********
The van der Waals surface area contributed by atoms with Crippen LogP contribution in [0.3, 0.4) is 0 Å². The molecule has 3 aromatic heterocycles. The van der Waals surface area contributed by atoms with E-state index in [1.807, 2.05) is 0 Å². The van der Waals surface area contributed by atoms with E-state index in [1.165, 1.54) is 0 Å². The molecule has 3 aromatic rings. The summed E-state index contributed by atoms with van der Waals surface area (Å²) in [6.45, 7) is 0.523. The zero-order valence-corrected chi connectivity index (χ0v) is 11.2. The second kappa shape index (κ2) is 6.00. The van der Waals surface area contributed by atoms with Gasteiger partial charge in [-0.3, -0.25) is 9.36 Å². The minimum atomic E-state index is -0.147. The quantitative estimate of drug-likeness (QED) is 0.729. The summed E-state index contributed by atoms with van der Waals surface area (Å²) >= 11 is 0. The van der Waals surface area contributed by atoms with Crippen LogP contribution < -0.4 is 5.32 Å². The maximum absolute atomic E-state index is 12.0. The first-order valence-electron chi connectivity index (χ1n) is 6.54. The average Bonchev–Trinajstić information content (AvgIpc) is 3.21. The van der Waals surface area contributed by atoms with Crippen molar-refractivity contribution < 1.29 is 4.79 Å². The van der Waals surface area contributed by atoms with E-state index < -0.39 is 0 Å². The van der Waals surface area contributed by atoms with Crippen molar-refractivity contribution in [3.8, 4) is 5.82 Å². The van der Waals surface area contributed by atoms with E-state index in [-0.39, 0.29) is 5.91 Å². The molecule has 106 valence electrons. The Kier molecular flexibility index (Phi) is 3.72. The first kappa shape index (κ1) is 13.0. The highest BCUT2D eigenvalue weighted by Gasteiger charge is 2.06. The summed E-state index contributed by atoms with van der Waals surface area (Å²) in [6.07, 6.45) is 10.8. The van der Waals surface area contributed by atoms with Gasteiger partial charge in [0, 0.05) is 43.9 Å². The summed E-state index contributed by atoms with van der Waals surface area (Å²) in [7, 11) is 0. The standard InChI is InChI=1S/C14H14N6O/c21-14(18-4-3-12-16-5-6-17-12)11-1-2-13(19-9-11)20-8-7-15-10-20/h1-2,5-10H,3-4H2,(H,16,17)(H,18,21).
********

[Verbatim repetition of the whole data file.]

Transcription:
The van der Waals surface area contributed by atoms with Crippen LogP contribution in [0.3, 0.4) is 0 Å². The molecule has 3 aromatic heterocycles. The van der Waals surface area contributed by atoms with E-state index in [1.807, 2.05) is 0 Å². The van der Waals surface area contributed by atoms with E-state index in [1.165, 1.54) is 0 Å². The molecule has 3 aromatic rings. The summed E-state index contributed by atoms with van der Waals surface area (Å²) in [6.45, 7) is 0.523. The zero-order valence-corrected chi connectivity index (χ0v) is 11.2. The second kappa shape index (κ2) is 6.00. The van der Waals surface area contributed by atoms with Gasteiger partial charge in [-0.3, -0.25) is 9.36 Å². The minimum atomic E-state index is -0.147. The quantitative estimate of drug-likeness (QED) is 0.729. The summed E-state index contributed by atoms with van der Waals surface area (Å²) >= 11 is 0. The van der Waals surface area contributed by atoms with Crippen LogP contribution < -0.4 is 5.32 Å². The maximum absolute atomic E-state index is 12.0. The first-order valence-electron chi connectivity index (χ1n) is 6.54. The average Bonchev–Trinajstić information content (AvgIpc) is 3.21. The van der Waals surface area contributed by atoms with Crippen molar-refractivity contribution < 1.29 is 4.79 Å². The van der Waals surface area contributed by atoms with E-state index < -0.39 is 0 Å². The van der Waals surface area contributed by atoms with Crippen molar-refractivity contribution in [3.8, 4) is 5.82 Å². The van der Waals surface area contributed by atoms with E-state index in [-0.39, 0.29) is 5.91 Å². The molecule has 106 valence electrons. The Kier molecular flexibility index (Phi) is 3.72. The first kappa shape index (κ1) is 13.0. The highest BCUT2D eigenvalue weighted by Gasteiger charge is 2.06. The summed E-state index contributed by atoms with van der Waals surface area (Å²) in [6.07, 6.45) is 10.8. The van der Waals surface area contributed by atoms with Gasteiger partial charge in [0, 0.05) is 43.9 Å². The summed E-state index contributed by atoms with van der Waals surface area (Å²) in [7, 11) is 0. The standard InChI is InChI=1S/C14H14N6O/c21-14(18-4-3-12-16-5-6-17-12)11-1-2-13(19-9-11)20-8-7-15-10-20/h1-2,5-10H,3-4H2,(H,16,17)(H,18,21).